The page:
What’s your experience of NFT’s been?
I think I sold my first NFT on September 30th last year. I think one ETH was PS300 or $500 USD, something like that, so I was like, “Oh, that’s good money.” Then I just thought, “Okay, I’ll just mint five other things just straight off the bat,” and I was like, “Oh, these aren’t selling like the last one.” I had no idea about the sort of scarcity idea, and I didn’t have any fucking clue about that, so that’s been a learning curve and adjusting my brain to analyze the market, analyze the business approach, and supply and demand and what makes stuff valuable, what doesn’t.
Now I have been able to make some ETH, I’ve been able to put it aside and invest into a bigger project and make something cooler, and hire people to make stuff I can’t do, like 3D modeling or like a dev or some more artists to work on something, sort of building a team and go, “Okay, we’re going to go fucking big on this one.” I think as more artists figure this out and put two and two together, I think there’ll be bigger projects and there will almost be like events, and you’ll have artist events.
The main thing for me is having a financial incentive to pursue a career in art, wherever that may lead and whatever opportunities you get from that, and however long it lasts, just making the most of it and being able to make good money doing something which you fucking enjoy. This is my top pillar stone. My dad lost his job last year due to COVID, so that helps put things in perspective. You can whine all you want about the carbon footprint. But there are people in Brazil I know who live in poor conditions and have been able get better. Some artists I know, who came from abusive families, have been able get out of poverty and saved their lives.
Are there any core inspirations or some things that hold a special place in your heart?
Yeah, definitely. Yes, definitely. I think Mario is my favorite, along with Shigeru Miyamoto’s design philosophy and all the characters from Mario. It’s amazing how they have survived the test of time. It’s also simple. It’s all just a bunch of nonsense. Jim Henson as well, the Muppets and Sesame Street and that sort of design philosophy, and even how he was as a guy and what he wanted to teach kids. They have a huge influence on my design philosophy. Kaws, Murakami and others are also inspirations.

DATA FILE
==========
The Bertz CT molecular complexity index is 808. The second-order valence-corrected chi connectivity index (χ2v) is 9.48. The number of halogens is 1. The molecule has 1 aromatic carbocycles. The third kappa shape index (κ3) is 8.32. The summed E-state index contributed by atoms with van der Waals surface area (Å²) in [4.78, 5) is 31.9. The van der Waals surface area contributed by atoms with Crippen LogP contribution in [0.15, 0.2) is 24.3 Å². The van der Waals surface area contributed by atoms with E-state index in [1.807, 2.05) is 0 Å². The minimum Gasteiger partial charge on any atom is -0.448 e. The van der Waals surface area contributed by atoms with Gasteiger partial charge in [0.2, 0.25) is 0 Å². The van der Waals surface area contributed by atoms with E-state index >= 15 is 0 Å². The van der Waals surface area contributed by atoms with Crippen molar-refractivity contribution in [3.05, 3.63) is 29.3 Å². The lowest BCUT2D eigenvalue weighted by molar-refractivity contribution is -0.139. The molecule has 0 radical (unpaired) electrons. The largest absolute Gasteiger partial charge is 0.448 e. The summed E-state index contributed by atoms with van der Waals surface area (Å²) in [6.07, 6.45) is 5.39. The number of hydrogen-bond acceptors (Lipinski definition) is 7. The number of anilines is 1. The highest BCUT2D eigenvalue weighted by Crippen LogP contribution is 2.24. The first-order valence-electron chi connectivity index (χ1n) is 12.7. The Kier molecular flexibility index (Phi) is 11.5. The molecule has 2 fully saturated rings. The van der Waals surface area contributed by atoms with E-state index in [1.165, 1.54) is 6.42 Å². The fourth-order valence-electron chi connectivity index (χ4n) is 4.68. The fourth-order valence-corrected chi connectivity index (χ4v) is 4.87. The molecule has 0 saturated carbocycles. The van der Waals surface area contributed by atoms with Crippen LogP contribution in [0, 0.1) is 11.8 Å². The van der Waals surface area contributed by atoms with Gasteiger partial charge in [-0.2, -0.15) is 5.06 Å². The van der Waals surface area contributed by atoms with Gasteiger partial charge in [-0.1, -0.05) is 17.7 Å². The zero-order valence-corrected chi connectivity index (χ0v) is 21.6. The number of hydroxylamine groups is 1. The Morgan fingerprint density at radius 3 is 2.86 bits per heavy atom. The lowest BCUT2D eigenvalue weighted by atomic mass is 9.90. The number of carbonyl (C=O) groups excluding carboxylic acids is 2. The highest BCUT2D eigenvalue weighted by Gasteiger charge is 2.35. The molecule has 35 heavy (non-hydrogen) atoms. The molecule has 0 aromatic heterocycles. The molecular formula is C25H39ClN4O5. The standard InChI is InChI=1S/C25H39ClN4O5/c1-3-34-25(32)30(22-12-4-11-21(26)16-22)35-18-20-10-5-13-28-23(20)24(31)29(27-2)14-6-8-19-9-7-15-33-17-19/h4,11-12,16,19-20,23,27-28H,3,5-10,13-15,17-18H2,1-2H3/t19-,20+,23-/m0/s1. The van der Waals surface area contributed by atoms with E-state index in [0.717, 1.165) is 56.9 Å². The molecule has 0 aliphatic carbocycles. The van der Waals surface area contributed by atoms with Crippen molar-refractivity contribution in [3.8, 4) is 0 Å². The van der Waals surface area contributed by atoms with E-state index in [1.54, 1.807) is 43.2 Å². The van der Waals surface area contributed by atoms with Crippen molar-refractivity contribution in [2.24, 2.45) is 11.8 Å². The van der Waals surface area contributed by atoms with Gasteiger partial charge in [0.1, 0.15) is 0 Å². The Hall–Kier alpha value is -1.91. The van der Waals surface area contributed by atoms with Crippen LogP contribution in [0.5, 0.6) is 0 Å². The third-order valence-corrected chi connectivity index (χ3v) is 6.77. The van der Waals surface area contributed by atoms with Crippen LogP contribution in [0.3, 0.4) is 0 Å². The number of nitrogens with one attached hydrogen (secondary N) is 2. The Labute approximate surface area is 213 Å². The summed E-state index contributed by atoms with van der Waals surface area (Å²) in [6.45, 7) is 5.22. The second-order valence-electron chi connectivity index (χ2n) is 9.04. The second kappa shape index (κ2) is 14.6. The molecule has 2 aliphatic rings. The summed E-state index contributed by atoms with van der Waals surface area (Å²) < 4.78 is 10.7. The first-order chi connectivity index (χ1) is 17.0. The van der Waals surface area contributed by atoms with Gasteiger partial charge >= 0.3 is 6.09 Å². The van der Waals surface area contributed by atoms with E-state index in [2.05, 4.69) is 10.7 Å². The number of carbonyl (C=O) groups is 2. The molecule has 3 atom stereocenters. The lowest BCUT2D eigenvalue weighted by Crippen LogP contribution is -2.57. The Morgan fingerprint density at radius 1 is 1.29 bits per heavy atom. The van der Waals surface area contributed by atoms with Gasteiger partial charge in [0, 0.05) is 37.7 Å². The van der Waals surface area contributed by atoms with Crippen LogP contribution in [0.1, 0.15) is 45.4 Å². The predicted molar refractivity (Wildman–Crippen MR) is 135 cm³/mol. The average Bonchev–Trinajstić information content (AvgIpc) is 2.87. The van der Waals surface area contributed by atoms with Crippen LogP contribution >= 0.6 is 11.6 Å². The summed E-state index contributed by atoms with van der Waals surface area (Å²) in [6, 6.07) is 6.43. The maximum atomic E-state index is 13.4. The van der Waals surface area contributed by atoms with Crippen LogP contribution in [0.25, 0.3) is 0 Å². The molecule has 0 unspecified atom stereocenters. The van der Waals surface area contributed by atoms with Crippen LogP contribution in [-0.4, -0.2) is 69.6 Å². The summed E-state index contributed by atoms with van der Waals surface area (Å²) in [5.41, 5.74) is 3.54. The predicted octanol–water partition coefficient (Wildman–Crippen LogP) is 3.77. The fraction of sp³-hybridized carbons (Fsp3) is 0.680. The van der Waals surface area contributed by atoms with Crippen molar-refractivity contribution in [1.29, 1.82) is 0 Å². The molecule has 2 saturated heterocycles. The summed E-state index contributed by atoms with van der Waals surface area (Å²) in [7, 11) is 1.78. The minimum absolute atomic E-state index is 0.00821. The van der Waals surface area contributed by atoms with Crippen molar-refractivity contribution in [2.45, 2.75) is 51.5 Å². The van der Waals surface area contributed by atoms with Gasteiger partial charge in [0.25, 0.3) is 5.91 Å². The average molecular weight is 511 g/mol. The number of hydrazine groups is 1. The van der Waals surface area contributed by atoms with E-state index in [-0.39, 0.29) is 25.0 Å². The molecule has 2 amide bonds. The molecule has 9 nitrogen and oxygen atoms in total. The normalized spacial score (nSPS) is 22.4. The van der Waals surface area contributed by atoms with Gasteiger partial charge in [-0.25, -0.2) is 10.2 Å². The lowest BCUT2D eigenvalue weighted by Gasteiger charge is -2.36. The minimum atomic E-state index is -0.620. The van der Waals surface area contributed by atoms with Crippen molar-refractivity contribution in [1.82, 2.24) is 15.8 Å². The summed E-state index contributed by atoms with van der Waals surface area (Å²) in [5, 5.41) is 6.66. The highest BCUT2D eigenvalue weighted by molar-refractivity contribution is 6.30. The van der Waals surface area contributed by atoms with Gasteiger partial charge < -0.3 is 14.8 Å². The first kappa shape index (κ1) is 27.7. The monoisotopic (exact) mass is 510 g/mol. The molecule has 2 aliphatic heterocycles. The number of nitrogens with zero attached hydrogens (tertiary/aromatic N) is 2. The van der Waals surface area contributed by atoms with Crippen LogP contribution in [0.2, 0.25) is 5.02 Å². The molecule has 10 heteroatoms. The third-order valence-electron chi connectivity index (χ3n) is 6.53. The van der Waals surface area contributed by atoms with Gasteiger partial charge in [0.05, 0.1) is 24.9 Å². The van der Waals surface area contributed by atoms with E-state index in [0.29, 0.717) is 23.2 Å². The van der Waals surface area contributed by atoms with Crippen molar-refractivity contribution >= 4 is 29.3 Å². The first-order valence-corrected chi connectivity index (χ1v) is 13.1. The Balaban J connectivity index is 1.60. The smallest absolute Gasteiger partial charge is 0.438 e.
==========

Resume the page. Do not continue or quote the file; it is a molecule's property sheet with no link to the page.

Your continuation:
You mentioned Henson as an inspiration, and I saw you on set (in a white bodysuit!) Starman. Was that an unforgettable experience?
The experience was surreal, the day was intense but overall a great memory. It was surreal, and I felt like an imposter sometimes. All of the people involved were there for me and my art.
Henson is one of the most overlooked artists in my eyes, the amount of people he has reached through his characters and storytelling is nothing short of impressive. He is pure vision and creativity to me. His example of how to follow an idea through to its conclusion can have a profound impact on my work.
Can you give us a hint of what’s next for Starmaker? It was said that it was the next Mario. This bodes well for your pursuit of your dreams. He’s already been used by artists to create their own versions. It seems like he is already striking a chord.
Next for Starmaker will be actually dropping the first NFTs on SuperRare as my genesis drop on there. Two short films, including 3D animations and scenes from the studio, will be available. The arcade game will accompany one of the NFTs. The winner will have the option to make the game available publicly. Each NFT will receive a box with physicals, which includes an art book, vinyl disk, bronze figure, comic book and comic book.
What role do NFTs play in this mission?
NFTs are the key that unlocks the door. This career path wouldn’t exist without NFTs. You can find a job that allows you to direct films, create video games, oversee manufacturing and, at the core, create worlds out of your imagination. This job is impossible without NFTs.